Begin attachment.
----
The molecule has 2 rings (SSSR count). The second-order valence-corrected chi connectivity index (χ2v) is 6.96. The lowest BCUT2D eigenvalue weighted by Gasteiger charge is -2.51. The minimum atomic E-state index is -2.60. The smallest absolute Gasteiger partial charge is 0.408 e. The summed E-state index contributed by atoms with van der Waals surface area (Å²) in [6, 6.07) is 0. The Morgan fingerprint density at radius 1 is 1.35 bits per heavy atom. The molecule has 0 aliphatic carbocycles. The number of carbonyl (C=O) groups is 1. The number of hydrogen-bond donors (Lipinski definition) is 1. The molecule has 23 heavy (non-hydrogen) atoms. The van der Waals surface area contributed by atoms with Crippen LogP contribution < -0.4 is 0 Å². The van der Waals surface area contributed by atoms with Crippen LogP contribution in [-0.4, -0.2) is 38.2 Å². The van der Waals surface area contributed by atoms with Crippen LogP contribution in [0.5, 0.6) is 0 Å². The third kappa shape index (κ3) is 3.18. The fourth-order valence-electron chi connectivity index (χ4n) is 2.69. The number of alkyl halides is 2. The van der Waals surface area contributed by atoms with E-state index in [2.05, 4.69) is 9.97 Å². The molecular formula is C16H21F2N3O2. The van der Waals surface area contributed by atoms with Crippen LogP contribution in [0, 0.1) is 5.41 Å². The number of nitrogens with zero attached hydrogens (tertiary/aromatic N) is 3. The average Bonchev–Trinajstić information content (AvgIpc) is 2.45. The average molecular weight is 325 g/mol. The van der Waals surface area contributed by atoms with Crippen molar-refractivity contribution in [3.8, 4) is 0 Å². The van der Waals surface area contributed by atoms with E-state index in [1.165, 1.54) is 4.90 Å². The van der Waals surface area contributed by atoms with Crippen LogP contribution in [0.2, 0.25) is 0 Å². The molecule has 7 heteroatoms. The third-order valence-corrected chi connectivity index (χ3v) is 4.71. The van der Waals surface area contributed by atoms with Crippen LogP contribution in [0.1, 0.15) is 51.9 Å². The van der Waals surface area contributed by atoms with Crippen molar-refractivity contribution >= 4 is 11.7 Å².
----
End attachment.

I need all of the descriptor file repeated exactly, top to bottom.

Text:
The molecule has 2 rings (SSSR count). The second-order valence-corrected chi connectivity index (χ2v) is 6.96. The lowest BCUT2D eigenvalue weighted by Gasteiger charge is -2.51. The minimum atomic E-state index is -2.60. The smallest absolute Gasteiger partial charge is 0.408 e. The summed E-state index contributed by atoms with van der Waals surface area (Å²) in [6, 6.07) is 0. The Morgan fingerprint density at radius 1 is 1.35 bits per heavy atom. The molecule has 0 aliphatic carbocycles. The number of carbonyl (C=O) groups is 1. The number of hydrogen-bond donors (Lipinski definition) is 1. The molecule has 23 heavy (non-hydrogen) atoms. The van der Waals surface area contributed by atoms with Crippen LogP contribution < -0.4 is 0 Å². The van der Waals surface area contributed by atoms with Crippen LogP contribution in [-0.4, -0.2) is 38.2 Å². The van der Waals surface area contributed by atoms with Crippen LogP contribution in [0.5, 0.6) is 0 Å². The third kappa shape index (κ3) is 3.18. The fourth-order valence-electron chi connectivity index (χ4n) is 2.69. The number of alkyl halides is 2. The van der Waals surface area contributed by atoms with E-state index in [2.05, 4.69) is 9.97 Å². The molecular formula is C16H21F2N3O2. The van der Waals surface area contributed by atoms with Crippen LogP contribution in [0, 0.1) is 5.41 Å². The number of nitrogens with zero attached hydrogens (tertiary/aromatic N) is 3. The average Bonchev–Trinajstić information content (AvgIpc) is 2.45. The average molecular weight is 325 g/mol. The van der Waals surface area contributed by atoms with Crippen molar-refractivity contribution in [3.8, 4) is 0 Å². The van der Waals surface area contributed by atoms with E-state index in [1.165, 1.54) is 4.90 Å². The van der Waals surface area contributed by atoms with Crippen LogP contribution in [0.2, 0.25) is 0 Å². The molecule has 7 heteroatoms. The third-order valence-corrected chi connectivity index (χ3v) is 4.71. The van der Waals surface area contributed by atoms with Crippen LogP contribution in [0.1, 0.15) is 51.9 Å². The van der Waals surface area contributed by atoms with Crippen molar-refractivity contribution >= 4 is 11.7 Å².